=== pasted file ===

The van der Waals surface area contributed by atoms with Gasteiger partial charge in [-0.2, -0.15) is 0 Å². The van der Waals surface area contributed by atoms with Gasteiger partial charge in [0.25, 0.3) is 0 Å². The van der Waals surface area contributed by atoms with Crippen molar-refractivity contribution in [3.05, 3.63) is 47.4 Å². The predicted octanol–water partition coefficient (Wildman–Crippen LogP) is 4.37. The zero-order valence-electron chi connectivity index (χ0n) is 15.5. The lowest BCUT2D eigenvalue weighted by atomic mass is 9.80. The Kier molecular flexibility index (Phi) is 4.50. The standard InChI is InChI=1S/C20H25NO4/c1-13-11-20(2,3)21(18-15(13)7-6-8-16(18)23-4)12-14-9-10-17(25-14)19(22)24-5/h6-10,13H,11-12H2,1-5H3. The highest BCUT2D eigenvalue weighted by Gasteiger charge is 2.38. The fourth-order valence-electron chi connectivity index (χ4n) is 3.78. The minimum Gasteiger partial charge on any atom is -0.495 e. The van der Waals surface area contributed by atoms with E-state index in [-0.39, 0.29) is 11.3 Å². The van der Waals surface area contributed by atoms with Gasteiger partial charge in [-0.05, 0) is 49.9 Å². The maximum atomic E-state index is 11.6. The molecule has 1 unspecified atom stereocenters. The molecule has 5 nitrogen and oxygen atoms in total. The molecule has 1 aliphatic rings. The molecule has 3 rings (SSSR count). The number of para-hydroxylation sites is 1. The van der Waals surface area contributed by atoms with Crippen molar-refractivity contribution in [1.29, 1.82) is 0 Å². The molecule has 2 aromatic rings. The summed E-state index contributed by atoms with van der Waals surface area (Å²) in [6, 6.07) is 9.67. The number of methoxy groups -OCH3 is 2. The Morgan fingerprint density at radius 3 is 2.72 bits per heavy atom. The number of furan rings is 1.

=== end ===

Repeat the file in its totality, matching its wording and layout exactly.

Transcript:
The van der Waals surface area contributed by atoms with Gasteiger partial charge in [-0.2, -0.15) is 0 Å². The van der Waals surface area contributed by atoms with Gasteiger partial charge in [0.25, 0.3) is 0 Å². The van der Waals surface area contributed by atoms with Crippen molar-refractivity contribution in [3.05, 3.63) is 47.4 Å². The predicted octanol–water partition coefficient (Wildman–Crippen LogP) is 4.37. The zero-order valence-electron chi connectivity index (χ0n) is 15.5. The lowest BCUT2D eigenvalue weighted by atomic mass is 9.80. The Kier molecular flexibility index (Phi) is 4.50. The standard InChI is InChI=1S/C20H25NO4/c1-13-11-20(2,3)21(18-15(13)7-6-8-16(18)23-4)12-14-9-10-17(25-14)19(22)24-5/h6-10,13H,11-12H2,1-5H3. The highest BCUT2D eigenvalue weighted by Gasteiger charge is 2.38. The fourth-order valence-electron chi connectivity index (χ4n) is 3.78. The minimum Gasteiger partial charge on any atom is -0.495 e. The van der Waals surface area contributed by atoms with E-state index in [-0.39, 0.29) is 11.3 Å². The van der Waals surface area contributed by atoms with Gasteiger partial charge in [-0.05, 0) is 49.9 Å². The maximum atomic E-state index is 11.6. The molecule has 1 unspecified atom stereocenters. The molecule has 5 nitrogen and oxygen atoms in total. The molecule has 1 aliphatic rings. The molecule has 3 rings (SSSR count). The number of para-hydroxylation sites is 1. The van der Waals surface area contributed by atoms with Crippen molar-refractivity contribution in [1.29, 1.82) is 0 Å². The molecule has 2 aromatic rings. The summed E-state index contributed by atoms with van der Waals surface area (Å²) in [6, 6.07) is 9.67. The number of methoxy groups -OCH3 is 2. The Morgan fingerprint density at radius 3 is 2.72 bits per heavy atom. The number of furan rings is 1.